What really makes success in working with people is you have to have enough information to know how to use the right people in the right job. As time went on, it became obvious what needed to be done and who needed to be where. A lot of the same people help me over the years and everybody kind of has a job they’re familiar with and they like, and they’re very possessive of their jobs. I certainly couldn’t have done anything I’ve done in the last thirty years without my friends’ help.

RW:  So does some of the reward that keeps you going come from the camaraderie of being with friends?

MM:  Oh, absolutely.

RW:  What are the rewards, the different levels of it?

MM:  That’s a really good question, and the rewards are many. Ultimately just the actual doing of it was just a thrill and a half. Then, of course, if you get nice pots out, that’s a huge reward. Basically, when you get down toward the end of your life, it’s all about memories and things you’ve done and the people you’ve met. Over the years, there have been probably two hundred people who have helped me do things, a wide, diverse group of people from all over the world. I’ve had people from Japan and France and Spain, and all over this country. That’s been a reward in itself, to meet all these people and work toward a common goal together. Well, I feel extremely blessed to have been able to live how I’ve lived. A lot of people ask me why would you live like that? And my answer is, because I can.
     I haven’t fired the wood kiln in some time now and I miss it, but on the other hand, I’m not as physically capable as I used to be. It started being enormously hard work.

RW:  You said earlier, "it’s hard to live in this culture without money." You said you lived that way "because you could." That means it’s actually desirable…

MM:  Well, it is. Nature is my thrill in life, I guess. I never liked living in the city; I never liked living closed in. To be able to live outdoors you have to deal with all the bugs and the animals, but to me, that was just thrilling because I’d grown up in such a different way. Basically I’d always just gone to school and read books. I’d never even touched a tool until I got into ceramics—I mean, not even a hammer! All of this was brand new, hands-on stuff, very physical, and just thrilling!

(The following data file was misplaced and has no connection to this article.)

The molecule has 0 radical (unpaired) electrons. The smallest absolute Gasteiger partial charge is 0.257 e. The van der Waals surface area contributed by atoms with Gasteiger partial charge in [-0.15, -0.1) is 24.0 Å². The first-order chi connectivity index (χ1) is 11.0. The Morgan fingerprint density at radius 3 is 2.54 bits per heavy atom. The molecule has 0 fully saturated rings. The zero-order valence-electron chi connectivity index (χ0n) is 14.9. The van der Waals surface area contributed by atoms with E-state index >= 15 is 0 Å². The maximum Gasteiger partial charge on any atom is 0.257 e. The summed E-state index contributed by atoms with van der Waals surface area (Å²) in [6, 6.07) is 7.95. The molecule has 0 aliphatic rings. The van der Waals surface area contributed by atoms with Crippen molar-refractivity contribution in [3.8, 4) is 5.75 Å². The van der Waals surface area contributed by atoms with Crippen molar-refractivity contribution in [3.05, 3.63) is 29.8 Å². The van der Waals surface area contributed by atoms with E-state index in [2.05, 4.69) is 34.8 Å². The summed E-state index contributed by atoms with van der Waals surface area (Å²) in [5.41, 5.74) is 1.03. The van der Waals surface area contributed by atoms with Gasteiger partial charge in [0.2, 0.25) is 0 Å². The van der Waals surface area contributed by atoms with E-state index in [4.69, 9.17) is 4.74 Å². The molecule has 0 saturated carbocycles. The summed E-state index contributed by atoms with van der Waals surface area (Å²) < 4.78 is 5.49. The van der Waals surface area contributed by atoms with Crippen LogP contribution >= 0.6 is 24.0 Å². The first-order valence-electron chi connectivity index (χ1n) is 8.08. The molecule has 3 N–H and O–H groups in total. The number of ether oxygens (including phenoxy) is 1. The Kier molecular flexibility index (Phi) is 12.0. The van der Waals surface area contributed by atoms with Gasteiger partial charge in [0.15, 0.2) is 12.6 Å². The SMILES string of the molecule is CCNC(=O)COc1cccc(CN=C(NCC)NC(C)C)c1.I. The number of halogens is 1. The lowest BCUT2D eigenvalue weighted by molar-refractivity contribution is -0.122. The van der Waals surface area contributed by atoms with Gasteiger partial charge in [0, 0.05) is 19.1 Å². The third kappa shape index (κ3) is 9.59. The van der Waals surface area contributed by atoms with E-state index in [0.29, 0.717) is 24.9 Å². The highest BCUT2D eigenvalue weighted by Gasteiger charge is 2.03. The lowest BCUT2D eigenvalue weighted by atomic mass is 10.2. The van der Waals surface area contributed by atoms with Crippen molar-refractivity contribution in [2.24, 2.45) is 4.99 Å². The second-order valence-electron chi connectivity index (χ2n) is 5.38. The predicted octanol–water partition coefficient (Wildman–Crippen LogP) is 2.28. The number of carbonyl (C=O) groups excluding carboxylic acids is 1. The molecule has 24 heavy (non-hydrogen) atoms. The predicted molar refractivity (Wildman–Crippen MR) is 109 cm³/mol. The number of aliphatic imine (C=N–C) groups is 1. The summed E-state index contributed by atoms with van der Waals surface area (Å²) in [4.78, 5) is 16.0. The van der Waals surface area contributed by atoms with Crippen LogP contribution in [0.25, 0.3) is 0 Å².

RW:  Really? How did you grow up?

MM:  My father was basically in academia all of my life. We were very much encouraged to do well in school, and then I have—I don’t talk about this much—I have a very serious blood disease, which makes all I’ve done even a little stranger. I have hemophilia, where my blood doesn’t clot. I have numerous messed up joints because of that. It is a concern, so my parents discouraged me from doing things with tools and activities where I could get hurt. So basically, it was always intellectual pursuits. I liked to play sports, but they encouraged me to play tennis and swim and stuff like that.
     I just love tools, and learning how to build things was just a gas. Building the air-house was the first thing I’d ever built. We did a lot of really stupid stuff, but it’s still standing after thirty years.

RW:  There’s a kind of physical joy?

MM:  Yes. Absolutely. Then, you know, after a day’s work you’ve got something. You can say, "Yeah, I did that!" That was just huge. It was fun, and you’re outdoors all of the time.
     I think we’re getting more and more away from nature, and it’s disappearing more and more. To do what I did thirty years ago would be virtually impossible now. You couldn’t go and buy eighty acres of land now if you’re a poor little hippie boy. So I’ve been fortunate through it all. I’ve used clay medicinally, too.

RW:  How’s that?

MM:  Well, you get a bleed in a joint, or something, and what they do is put ice on it and immobilize it. What I do is just pack it all in cold clay and wrap it all up. As you know, when clay dries, it shrinks, so it applies pressure. It was a very good way to treat things when I didn’t have medical help available.

RW:  You know, I think most people just take their relationship to their bodies for granted, but I’m guessing that your relationship with your body is much more conscious than that. Would you say so?